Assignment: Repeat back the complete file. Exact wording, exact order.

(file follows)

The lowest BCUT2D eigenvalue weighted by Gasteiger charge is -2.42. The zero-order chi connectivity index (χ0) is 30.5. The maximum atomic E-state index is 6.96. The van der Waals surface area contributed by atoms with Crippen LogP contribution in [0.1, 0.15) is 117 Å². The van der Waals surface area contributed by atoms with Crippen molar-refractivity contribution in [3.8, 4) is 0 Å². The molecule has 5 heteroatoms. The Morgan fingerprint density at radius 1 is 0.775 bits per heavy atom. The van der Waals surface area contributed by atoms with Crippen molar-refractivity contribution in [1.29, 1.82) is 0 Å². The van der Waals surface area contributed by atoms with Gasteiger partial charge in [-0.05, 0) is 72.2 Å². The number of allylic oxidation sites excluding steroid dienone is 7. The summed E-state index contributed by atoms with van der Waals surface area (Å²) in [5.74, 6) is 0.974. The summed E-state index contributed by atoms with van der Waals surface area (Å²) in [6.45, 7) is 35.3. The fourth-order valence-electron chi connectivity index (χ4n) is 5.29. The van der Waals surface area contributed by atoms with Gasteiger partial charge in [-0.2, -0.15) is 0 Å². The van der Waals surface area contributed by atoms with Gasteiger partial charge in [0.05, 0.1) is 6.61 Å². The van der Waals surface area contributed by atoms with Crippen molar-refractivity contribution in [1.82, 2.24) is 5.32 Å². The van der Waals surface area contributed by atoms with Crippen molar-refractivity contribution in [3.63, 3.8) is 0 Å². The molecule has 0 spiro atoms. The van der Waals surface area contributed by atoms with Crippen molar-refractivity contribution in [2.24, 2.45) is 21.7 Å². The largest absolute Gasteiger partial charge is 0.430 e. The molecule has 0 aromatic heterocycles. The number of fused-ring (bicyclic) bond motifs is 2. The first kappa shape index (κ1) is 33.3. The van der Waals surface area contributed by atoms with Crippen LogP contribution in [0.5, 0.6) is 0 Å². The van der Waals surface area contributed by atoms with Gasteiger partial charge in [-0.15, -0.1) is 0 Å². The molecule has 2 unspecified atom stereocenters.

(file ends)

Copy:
The lowest BCUT2D eigenvalue weighted by Gasteiger charge is -2.42. The zero-order chi connectivity index (χ0) is 30.5. The maximum atomic E-state index is 6.96. The van der Waals surface area contributed by atoms with Crippen LogP contribution in [0.1, 0.15) is 117 Å². The van der Waals surface area contributed by atoms with Crippen molar-refractivity contribution in [3.8, 4) is 0 Å². The molecule has 5 heteroatoms. The Morgan fingerprint density at radius 1 is 0.775 bits per heavy atom. The van der Waals surface area contributed by atoms with Crippen molar-refractivity contribution in [1.29, 1.82) is 0 Å². The van der Waals surface area contributed by atoms with Gasteiger partial charge in [-0.05, 0) is 72.2 Å². The number of allylic oxidation sites excluding steroid dienone is 7. The summed E-state index contributed by atoms with van der Waals surface area (Å²) in [5.74, 6) is 0.974. The summed E-state index contributed by atoms with van der Waals surface area (Å²) in [6.45, 7) is 35.3. The fourth-order valence-electron chi connectivity index (χ4n) is 5.29. The van der Waals surface area contributed by atoms with Gasteiger partial charge in [-0.2, -0.15) is 0 Å². The van der Waals surface area contributed by atoms with Gasteiger partial charge in [0.05, 0.1) is 6.61 Å². The van der Waals surface area contributed by atoms with Crippen molar-refractivity contribution in [1.82, 2.24) is 5.32 Å². The van der Waals surface area contributed by atoms with Crippen molar-refractivity contribution in [3.63, 3.8) is 0 Å². The molecule has 0 spiro atoms. The van der Waals surface area contributed by atoms with Crippen molar-refractivity contribution in [2.24, 2.45) is 21.7 Å². The largest absolute Gasteiger partial charge is 0.430 e. The molecule has 0 aromatic heterocycles. The number of fused-ring (bicyclic) bond motifs is 2. The first kappa shape index (κ1) is 33.3. The van der Waals surface area contributed by atoms with Crippen LogP contribution in [0.5, 0.6) is 0 Å². The van der Waals surface area contributed by atoms with Gasteiger partial charge in [-0.15, -0.1) is 0 Å². The molecule has 2 unspecified atom stereocenters.